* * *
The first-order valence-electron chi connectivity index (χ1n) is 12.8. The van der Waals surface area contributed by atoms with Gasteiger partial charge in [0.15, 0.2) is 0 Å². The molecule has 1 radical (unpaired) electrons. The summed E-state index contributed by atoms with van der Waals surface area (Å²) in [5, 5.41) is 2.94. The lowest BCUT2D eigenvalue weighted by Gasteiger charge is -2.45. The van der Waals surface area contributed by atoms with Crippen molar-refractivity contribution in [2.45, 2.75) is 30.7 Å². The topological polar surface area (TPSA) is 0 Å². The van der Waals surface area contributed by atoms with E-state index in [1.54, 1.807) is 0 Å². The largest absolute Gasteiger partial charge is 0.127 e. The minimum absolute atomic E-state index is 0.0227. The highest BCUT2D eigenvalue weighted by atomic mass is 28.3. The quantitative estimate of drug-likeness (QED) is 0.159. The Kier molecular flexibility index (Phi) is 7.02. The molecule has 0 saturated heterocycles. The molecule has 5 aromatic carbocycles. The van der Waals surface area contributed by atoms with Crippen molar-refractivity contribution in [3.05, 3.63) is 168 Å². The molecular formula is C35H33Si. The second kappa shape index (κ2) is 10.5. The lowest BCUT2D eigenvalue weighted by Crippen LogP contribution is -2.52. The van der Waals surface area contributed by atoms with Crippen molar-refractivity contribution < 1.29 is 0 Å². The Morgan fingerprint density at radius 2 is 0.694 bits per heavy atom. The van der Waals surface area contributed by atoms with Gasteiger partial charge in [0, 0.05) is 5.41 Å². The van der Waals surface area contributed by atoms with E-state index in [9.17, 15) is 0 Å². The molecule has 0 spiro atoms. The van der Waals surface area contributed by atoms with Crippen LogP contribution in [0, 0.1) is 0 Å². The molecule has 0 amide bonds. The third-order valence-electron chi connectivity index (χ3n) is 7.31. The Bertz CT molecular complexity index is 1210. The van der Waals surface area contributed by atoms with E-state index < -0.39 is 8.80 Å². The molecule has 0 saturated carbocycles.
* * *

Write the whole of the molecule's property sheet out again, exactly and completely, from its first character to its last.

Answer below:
The first-order valence-electron chi connectivity index (χ1n) is 12.8. The van der Waals surface area contributed by atoms with Gasteiger partial charge in [0.15, 0.2) is 0 Å². The molecule has 1 radical (unpaired) electrons. The summed E-state index contributed by atoms with van der Waals surface area (Å²) in [5, 5.41) is 2.94. The lowest BCUT2D eigenvalue weighted by Gasteiger charge is -2.45. The van der Waals surface area contributed by atoms with Crippen molar-refractivity contribution in [2.45, 2.75) is 30.7 Å². The topological polar surface area (TPSA) is 0 Å². The van der Waals surface area contributed by atoms with E-state index in [1.54, 1.807) is 0 Å². The largest absolute Gasteiger partial charge is 0.127 e. The minimum absolute atomic E-state index is 0.0227. The highest BCUT2D eigenvalue weighted by atomic mass is 28.3. The quantitative estimate of drug-likeness (QED) is 0.159. The Kier molecular flexibility index (Phi) is 7.02. The molecule has 0 saturated heterocycles. The molecule has 5 aromatic carbocycles. The van der Waals surface area contributed by atoms with Crippen molar-refractivity contribution in [3.05, 3.63) is 168 Å². The molecular formula is C35H33Si. The second kappa shape index (κ2) is 10.5. The lowest BCUT2D eigenvalue weighted by Crippen LogP contribution is -2.52. The van der Waals surface area contributed by atoms with Crippen molar-refractivity contribution < 1.29 is 0 Å². The Morgan fingerprint density at radius 2 is 0.694 bits per heavy atom. The van der Waals surface area contributed by atoms with Gasteiger partial charge in [0, 0.05) is 5.41 Å². The van der Waals surface area contributed by atoms with E-state index in [9.17, 15) is 0 Å². The molecule has 0 spiro atoms. The van der Waals surface area contributed by atoms with Crippen LogP contribution in [0, 0.1) is 0 Å². The molecule has 0 amide bonds. The third-order valence-electron chi connectivity index (χ3n) is 7.31. The Bertz CT molecular complexity index is 1210. The van der Waals surface area contributed by atoms with E-state index < -0.39 is 8.80 Å². The molecule has 0 saturated carbocycles.